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(California Polytechnic State University)

Liberated Africans in the Indian Ocean World


10 May 2022 | 3pm BST

The British Royal Navy removed at least 22,000 Africans from slave ships in the Indian Ocean between 1808 and 1896. As in the Atlantic world, in the Indian Ocean, Liberated Africans—the term applied by the British government to Africans removed from slave ships by the Royal Navy—were not simply released near their place of capture. Instead, they were transported to the closest court of adjudication where their cases could be tried and slave ships condemned, and where they could be registered and placed into contracts for indenture for periods of up to fourteen years. Liberated Africans were most frequently transported to seven main port cities in the Western Indian Ocean—Cape Town, Mauritius, Zanzibar, Mombasa, Aden, the Seychelles, and Bombay, while smaller numbers were taken to Muscat, Reunion, and Durban. They were frequently delivered to port cities where their labor was in demand. Although the Act of Abolition (1807) envisioned indenture as a method to provide liberated Africans with training in marketable skills that would enable them to maintain themselves independently once released, in reality most were placed into menial positions as agricultural laborers or domestic servants. Based on archival research in Zanzibar, Mauritius, Cape Town, the Seychelles, and the UK, this paper traces the lives and labors of liberated Africans from their origins in East Africa to their final destinations around the Indian Ocean.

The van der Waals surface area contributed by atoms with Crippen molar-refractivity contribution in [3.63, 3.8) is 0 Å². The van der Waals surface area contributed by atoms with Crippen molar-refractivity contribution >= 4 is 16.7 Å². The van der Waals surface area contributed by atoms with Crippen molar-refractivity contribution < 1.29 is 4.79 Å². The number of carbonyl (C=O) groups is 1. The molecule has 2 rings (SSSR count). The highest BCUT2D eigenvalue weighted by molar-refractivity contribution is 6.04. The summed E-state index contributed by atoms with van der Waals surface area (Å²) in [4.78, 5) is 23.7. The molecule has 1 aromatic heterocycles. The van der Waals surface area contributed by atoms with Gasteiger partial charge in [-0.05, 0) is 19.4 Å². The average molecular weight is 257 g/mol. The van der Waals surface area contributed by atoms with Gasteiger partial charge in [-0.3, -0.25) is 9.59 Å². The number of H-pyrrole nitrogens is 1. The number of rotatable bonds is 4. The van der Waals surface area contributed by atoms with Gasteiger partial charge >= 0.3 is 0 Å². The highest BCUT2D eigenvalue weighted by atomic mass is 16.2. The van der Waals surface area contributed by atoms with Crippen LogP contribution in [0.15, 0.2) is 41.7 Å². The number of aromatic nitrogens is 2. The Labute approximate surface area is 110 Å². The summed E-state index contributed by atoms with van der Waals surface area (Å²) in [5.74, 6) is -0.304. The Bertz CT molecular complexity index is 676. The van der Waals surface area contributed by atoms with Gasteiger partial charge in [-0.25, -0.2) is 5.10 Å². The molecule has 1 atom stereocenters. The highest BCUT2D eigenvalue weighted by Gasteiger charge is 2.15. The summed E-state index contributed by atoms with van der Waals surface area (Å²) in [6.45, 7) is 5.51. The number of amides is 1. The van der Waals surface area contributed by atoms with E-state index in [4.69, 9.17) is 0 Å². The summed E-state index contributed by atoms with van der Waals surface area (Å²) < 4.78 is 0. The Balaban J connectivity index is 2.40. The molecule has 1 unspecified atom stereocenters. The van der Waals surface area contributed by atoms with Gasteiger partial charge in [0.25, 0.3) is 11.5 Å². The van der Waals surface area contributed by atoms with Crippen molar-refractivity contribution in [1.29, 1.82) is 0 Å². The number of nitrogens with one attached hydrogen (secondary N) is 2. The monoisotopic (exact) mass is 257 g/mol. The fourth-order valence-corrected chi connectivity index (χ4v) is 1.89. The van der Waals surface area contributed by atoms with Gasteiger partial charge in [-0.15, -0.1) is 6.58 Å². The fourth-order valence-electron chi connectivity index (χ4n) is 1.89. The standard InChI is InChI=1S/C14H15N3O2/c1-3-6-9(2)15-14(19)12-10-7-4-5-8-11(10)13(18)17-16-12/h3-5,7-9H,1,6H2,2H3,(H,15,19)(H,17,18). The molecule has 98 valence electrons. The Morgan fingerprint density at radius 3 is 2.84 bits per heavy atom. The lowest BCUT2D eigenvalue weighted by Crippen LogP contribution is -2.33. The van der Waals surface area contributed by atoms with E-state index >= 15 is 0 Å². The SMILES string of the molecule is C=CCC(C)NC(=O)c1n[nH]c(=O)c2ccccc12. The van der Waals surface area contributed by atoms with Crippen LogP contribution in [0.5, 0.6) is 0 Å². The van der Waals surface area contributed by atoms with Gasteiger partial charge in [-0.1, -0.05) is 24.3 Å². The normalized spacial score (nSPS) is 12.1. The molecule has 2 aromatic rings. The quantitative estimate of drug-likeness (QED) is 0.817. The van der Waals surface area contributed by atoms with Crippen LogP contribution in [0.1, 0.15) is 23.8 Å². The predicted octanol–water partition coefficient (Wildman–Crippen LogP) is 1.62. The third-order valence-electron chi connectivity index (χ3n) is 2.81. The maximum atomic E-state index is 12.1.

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Matthew Hopper is a historian of Africa and the Indian Ocean. His general research interests include world history and the history of East Africa, eastern Arabia and the Gulf in the 19th and 20th centuries. Specifically, his research focuses on the history of the African diaspora in the Indian Ocean and the comparative history of slavery and abolition. His book, Slaves of One Master: Globalization and Slavery in Arabia in the Age of Empire (Yale University Press, 2015) explores the history of the African diaspora in eastern Arabia. His new book project explores the comparative history of liberated Africans in the Western Indian Ocean. 

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